Many individuals make the mistake of waiting until it is too late to consider making a power of attorney. If you become incapacitated, you would no longer be able to make the decision to appoint an agent to act on your behalf. Although it may be difficult to consider, planning ahead for the future is one of the best ways that you can protect your interests should the need arise at a later time.
Can I Have More Than One Power of Attorney?
Under California law, you are permitted to have more than one power of attorney to represent your interests. For example, you may choose to designate a separate agent to make your healthcare, financial, or legal decisions. These various powers of attorney can each be determined by your set of specific needs. An experienced estate planning attorney can help you make a decision as to how you should best proceed.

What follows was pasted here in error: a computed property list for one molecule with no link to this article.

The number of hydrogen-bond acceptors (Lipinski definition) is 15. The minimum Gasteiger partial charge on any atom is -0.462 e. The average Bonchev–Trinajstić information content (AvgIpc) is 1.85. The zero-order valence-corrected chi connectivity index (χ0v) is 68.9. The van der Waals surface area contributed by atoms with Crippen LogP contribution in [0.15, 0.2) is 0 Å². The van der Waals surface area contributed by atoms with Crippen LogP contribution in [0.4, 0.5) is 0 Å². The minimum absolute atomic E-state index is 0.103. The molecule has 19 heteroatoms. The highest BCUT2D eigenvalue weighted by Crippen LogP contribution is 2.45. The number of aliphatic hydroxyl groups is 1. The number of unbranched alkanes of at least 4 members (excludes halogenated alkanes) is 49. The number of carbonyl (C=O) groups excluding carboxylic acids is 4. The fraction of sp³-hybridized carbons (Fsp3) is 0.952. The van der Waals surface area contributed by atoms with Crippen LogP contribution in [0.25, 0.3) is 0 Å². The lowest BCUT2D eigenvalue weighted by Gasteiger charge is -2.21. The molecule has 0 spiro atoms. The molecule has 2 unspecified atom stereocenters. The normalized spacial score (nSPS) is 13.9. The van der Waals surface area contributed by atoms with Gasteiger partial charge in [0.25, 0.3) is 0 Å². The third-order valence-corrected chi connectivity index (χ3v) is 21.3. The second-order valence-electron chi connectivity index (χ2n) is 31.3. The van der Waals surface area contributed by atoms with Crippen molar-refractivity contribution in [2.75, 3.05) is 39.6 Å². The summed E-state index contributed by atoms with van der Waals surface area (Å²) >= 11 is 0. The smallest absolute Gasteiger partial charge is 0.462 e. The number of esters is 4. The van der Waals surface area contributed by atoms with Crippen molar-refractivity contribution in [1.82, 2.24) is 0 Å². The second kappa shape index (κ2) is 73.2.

Do You Need a Lawyer to Get a Power of Attorney in California?
California law does not require individuals to hire an attorney to obtain a power of attorney (POA) to manage their affairs. However, because power of attorney documents pertain to legal affairs such as managing finances and healthcare decisions, it is a sound idea to consult with an attorney before making any decisions.
A power of attorney document grants the agent, the individual you designate to manage your affairs, the legal authority to carry out transactions on your behalf without asking your permission to do so beforehand. Therefore, it is wise to consult with an attorney in advance to understand the scope of the document that you intend to sign in order to protect your interests.
How Do I Establish a Power of Attorney on My Own?
The first thing that you will need is a power of attorney form. You can find an official form offered by the state of California online. This form allows you to choose what type of POA you would like to have. For example, you may choose a healthcare power of attorney or financial power of attorney legal document.
In order to create a legally valid power of attorney document, you and your agent need to both need to be adults and considered to be of sound mind. You must also have witnesses or a notary present.